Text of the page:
So if the main reason to have leftover baked potatoes is to make Baked Potato Hash Browns, running a close second has got to be Potato Skins made with Leftover Baked Potatoes. I can’t say which is better and luckily you don’t have to choose!
If you are going to make Bake Potato Hash Browns, you’re going to spoon out the tender, baked potato right out of the skin so you’ll have the skins left. We can’t waste those, can we? And if you’re going to make Potato Skins made with Leftover Baked Potatoes, you’ll hollow out the skins and have the bits of potatoes leftover to make the Baked Potato Hash Browns. So you see, you really can’t have one without the other! Bonus!
About Potato Skins made with Leftover Baked Potatoes:
I talked on my post for Baked Potato Hash Browns how I spent a short amount of time as a prep cook way back when. I wanted to pick up a job as a waitress, but since I had moved from Iowa (where I was of legal age) to Colorado (where I was still a minor) I worked for a couple of weeks before anyone (including me) thought about my age! I loved being a prep cook but what I didn’t love was scooping out hundreds of thousands of millions (well, it seemed like it!) baked potatoes for the house potatoes and the potato skins. I gotta tell you, the potato skins were a huge draw! They went like hotcakes.
And they’ll go like hotcakes at your house, too! They’re perfect for a game day – big trays of potato skins can be prepped ahead and baked off, for an appetizer as a dinner (let’s not think about health – ya gotta have a break every now and then and you can go easy on the cheese and use yogurt for a topping) or just an appetizer for movie night, maybe?
Classically Potato Skins made with Leftover Baked Potatoes are sprinkled with a little cheddar cheese and topped with just a bit of bacon, sour cream, and green onion, but the sky’s the limit. Fill with almost anything you’d like. Choose some of your favorite things or mimic a favorite flavor profile…Prosciutto and Parmesan? Asiago with shavings of ham? A bed of Provolone with a topping of caramelized onions? Pulled pork and pepper jack cheese? Maybe it’s because I made Reuben sandwiches the other day, but Swiss and corned beef…
Making Potato Skins made with Leftover Baked Potatoes:
There are two ways to make these Potato Skins: you can scoop out the potatoes, spritz them with a little cooking spray and broil them until the edges and center get a little crunchy and brown. Make sure the flesh of the potato left on the skin is still soft, though. They shouldn’t be crunchy all the way through. That’s the healthier way.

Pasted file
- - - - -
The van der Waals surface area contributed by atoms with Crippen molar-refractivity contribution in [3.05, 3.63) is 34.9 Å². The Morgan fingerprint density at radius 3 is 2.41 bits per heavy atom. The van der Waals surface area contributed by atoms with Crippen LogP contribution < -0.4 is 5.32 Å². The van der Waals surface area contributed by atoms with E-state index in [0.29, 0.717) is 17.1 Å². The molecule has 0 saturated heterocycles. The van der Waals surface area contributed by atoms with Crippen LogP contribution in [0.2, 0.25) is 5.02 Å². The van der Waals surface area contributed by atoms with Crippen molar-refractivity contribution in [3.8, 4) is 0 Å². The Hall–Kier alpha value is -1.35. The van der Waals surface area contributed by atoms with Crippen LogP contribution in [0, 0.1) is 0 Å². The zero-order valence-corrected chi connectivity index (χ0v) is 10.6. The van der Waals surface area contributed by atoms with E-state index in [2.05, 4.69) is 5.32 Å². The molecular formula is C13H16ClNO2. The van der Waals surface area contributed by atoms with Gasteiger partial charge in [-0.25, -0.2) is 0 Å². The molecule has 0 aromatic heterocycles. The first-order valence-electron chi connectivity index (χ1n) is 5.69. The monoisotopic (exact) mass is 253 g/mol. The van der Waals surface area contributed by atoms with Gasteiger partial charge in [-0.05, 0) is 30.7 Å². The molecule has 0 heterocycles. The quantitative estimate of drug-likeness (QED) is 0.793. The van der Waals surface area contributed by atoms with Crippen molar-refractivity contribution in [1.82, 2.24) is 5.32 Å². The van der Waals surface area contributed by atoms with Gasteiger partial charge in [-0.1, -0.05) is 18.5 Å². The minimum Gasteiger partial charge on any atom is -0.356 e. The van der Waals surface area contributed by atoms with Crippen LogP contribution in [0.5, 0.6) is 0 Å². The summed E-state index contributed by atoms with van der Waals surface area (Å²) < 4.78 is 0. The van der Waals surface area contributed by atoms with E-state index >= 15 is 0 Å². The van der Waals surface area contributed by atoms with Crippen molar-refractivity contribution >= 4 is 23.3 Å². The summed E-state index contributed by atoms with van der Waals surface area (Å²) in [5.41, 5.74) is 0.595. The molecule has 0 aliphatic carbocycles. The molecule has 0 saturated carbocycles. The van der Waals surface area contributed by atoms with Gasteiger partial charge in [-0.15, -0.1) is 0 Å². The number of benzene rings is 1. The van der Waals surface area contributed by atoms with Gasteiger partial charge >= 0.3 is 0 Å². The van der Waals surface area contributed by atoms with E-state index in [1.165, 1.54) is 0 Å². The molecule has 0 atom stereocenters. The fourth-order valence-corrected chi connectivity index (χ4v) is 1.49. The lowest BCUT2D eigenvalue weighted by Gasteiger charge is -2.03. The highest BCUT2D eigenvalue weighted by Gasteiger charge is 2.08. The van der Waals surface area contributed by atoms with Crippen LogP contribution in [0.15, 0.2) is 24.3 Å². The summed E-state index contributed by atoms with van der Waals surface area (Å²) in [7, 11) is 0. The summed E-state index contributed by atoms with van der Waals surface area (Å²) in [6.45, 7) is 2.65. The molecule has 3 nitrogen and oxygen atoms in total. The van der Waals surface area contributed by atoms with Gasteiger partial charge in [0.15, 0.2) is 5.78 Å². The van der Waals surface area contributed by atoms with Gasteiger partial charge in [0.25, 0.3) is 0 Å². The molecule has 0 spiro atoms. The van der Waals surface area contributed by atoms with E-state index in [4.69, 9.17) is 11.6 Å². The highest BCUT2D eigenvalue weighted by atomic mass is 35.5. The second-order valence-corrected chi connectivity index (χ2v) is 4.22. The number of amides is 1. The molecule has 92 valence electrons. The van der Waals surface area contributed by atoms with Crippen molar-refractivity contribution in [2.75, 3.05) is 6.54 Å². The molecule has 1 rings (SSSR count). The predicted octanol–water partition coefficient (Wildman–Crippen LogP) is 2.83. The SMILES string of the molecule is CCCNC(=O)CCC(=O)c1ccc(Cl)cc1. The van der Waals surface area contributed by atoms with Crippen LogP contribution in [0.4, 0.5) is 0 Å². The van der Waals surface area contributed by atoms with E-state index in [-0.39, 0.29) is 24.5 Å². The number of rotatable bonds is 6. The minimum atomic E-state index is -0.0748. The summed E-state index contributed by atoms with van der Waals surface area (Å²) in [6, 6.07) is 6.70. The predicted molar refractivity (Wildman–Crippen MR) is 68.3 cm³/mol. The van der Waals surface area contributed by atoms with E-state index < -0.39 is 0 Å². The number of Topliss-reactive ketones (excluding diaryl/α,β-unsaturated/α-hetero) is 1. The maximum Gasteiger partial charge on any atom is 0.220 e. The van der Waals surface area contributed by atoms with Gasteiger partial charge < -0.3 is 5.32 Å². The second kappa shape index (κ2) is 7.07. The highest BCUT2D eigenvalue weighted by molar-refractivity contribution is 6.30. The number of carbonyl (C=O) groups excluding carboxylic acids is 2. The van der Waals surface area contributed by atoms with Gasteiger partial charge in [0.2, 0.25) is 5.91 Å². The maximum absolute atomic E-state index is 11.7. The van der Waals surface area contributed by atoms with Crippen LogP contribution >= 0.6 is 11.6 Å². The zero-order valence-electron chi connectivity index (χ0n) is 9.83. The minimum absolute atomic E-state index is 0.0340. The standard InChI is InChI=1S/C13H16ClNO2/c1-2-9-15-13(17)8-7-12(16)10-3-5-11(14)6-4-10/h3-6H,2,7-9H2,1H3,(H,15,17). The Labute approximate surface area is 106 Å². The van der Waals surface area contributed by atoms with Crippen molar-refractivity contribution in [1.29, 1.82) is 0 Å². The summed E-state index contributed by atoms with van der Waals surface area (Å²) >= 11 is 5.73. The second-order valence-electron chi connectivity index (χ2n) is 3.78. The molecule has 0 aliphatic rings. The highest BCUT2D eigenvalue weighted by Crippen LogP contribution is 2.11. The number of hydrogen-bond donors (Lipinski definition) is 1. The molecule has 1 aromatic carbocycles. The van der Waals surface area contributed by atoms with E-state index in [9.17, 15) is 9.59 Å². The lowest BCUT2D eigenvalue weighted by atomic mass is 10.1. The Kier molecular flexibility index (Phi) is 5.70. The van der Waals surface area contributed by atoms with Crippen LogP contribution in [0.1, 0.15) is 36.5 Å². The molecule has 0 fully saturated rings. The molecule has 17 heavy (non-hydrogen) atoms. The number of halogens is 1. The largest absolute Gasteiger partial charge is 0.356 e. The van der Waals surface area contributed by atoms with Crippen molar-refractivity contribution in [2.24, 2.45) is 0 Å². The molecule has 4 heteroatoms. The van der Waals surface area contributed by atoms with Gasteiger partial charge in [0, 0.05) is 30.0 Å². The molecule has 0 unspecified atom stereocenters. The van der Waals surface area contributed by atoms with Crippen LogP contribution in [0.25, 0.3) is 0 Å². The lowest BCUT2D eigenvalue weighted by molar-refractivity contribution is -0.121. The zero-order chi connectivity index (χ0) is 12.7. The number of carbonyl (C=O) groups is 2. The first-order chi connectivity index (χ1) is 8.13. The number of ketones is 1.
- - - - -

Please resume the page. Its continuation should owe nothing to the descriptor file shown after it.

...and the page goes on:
The other way and the better tasting way (I think) is to deep fry the hollowed out potato skin until golden brown and crunchy. Doesn’t it always figure that the best tasting method is usually the not as healthy option? But the baked ones are almost as good and not so messy, and won’t make your house smell like a fast food joint. And if you’re making Potato Skins made with Leftover Baked Potatoes for a crowd, baking them all on a sheet tray is the way to go. Make sure to line your tray with foil for easy cleanup.
This is a great use of any leftover baked potatoes, and sometimes, when the kids were around, I used to make extra baked potatoes just to have them on hand for both the skins and the hash browns. If you don’t have any leftover baked potatoes, make them in the oven or the microwave, but do let them cool before you use them. That’s the real key for the golden brown deliciousness.
Saving Money on Potato Skins made with Leftover Baked Potatoes:
Potato Skins made with Leftover Baked Potatoes since they make use of a leftover baked potato, are frugal just by nature.
I buy potatoes and onions in larger bags and store them apart, usually in paper grocery bags with the top folded over. With potatoes, buy the big bags if you’ll use them; they are always cheaper per pound. Since the potatoes in the larger bags are generally a variety of sizes, use the nice, large ones for bakers or when size matters and the smaller ones in recipes where it doesn’t.
If you’re using the sour cream as a garnish, buy it around holidays! It has a long shelf life, even opened it you keep your sour cream covered, even if it’s sitting on the counter as you’re serving. Store it upside down in the fridge and make sure to use clean utensils. Bacon is another item I try to buy on special during holidays. I just chuck it in the freezer and if I need a small amount, just cut right through the package. It only needs to sit on the counter for a very short time before it gets soft enough to cut through.
I also buy cheese on sale and really watch the specials. Grocery store cheese will last a good long time, unopened and if need be can be tossed in the freezer – it will be crumbly and not so great for eating but is still fine for cooking.
Potato Skins made with Leftover Baked Potatoes
Makes 2 skins per potato. Either bake potatoes for this recipe (oven or microwave) and cool or use leftover baked potatoes.
Cut potatoes in half, lengthwise. With a spoon, scoop out most of the potato, leaving a rim of potato attached to the skin. Save the scooped out potato for another use, like Baked Potato Hash Browns.
Brown the potato using either method, below, making sure to not brown the potato skin so much that it becomes crispy all the way through.
- Place on a tray. Spritz the fleshy part of the potato skin with cooking spray. Broil 4 to 6 inches from the flame until lightly browned around the top edges of the potato.
- Heat oil to 350 degrees. Fry potato skins until browned and crunchy on the fleshy part of the skin. Drain well.
With all skins on a tray, lined with foil for easy cleanup, place a bit of cheese inside each. Broil until cheese is melted and bubbly. Remove, sprinkle with bacon and/or chives, and serve with sour cream, yogurt and/or your favorite dipping sauce.